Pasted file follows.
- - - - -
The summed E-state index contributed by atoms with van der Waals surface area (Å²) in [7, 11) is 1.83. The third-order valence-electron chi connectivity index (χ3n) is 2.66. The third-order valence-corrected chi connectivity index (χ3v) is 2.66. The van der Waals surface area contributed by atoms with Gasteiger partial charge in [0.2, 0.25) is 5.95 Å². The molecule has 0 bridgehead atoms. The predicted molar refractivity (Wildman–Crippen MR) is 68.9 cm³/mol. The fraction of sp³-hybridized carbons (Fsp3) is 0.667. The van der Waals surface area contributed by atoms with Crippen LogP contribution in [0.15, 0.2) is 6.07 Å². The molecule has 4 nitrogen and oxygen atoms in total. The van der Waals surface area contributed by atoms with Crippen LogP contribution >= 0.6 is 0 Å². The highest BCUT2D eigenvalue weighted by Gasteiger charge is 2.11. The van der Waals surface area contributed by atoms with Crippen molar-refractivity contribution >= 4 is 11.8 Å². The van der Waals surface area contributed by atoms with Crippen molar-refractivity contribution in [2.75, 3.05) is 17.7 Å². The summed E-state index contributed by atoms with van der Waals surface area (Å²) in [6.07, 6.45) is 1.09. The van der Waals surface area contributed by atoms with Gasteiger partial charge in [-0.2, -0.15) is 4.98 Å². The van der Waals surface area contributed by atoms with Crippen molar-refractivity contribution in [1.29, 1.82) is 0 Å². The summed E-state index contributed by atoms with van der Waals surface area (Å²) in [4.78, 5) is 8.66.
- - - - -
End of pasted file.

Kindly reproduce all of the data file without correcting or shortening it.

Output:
The summed E-state index contributed by atoms with van der Waals surface area (Å²) in [7, 11) is 1.83. The third-order valence-electron chi connectivity index (χ3n) is 2.66. The third-order valence-corrected chi connectivity index (χ3v) is 2.66. The van der Waals surface area contributed by atoms with Gasteiger partial charge in [0.2, 0.25) is 5.95 Å². The molecule has 0 bridgehead atoms. The predicted molar refractivity (Wildman–Crippen MR) is 68.9 cm³/mol. The fraction of sp³-hybridized carbons (Fsp3) is 0.667. The van der Waals surface area contributed by atoms with Crippen LogP contribution in [0.15, 0.2) is 6.07 Å². The molecule has 4 nitrogen and oxygen atoms in total. The van der Waals surface area contributed by atoms with Crippen LogP contribution >= 0.6 is 0 Å². The highest BCUT2D eigenvalue weighted by Gasteiger charge is 2.11. The van der Waals surface area contributed by atoms with Crippen molar-refractivity contribution >= 4 is 11.8 Å². The van der Waals surface area contributed by atoms with Crippen molar-refractivity contribution in [2.75, 3.05) is 17.7 Å². The summed E-state index contributed by atoms with van der Waals surface area (Å²) in [6.07, 6.45) is 1.09. The van der Waals surface area contributed by atoms with Gasteiger partial charge in [-0.2, -0.15) is 4.98 Å². The van der Waals surface area contributed by atoms with Crippen molar-refractivity contribution in [1.29, 1.82) is 0 Å². The summed E-state index contributed by atoms with van der Waals surface area (Å²) in [4.78, 5) is 8.66.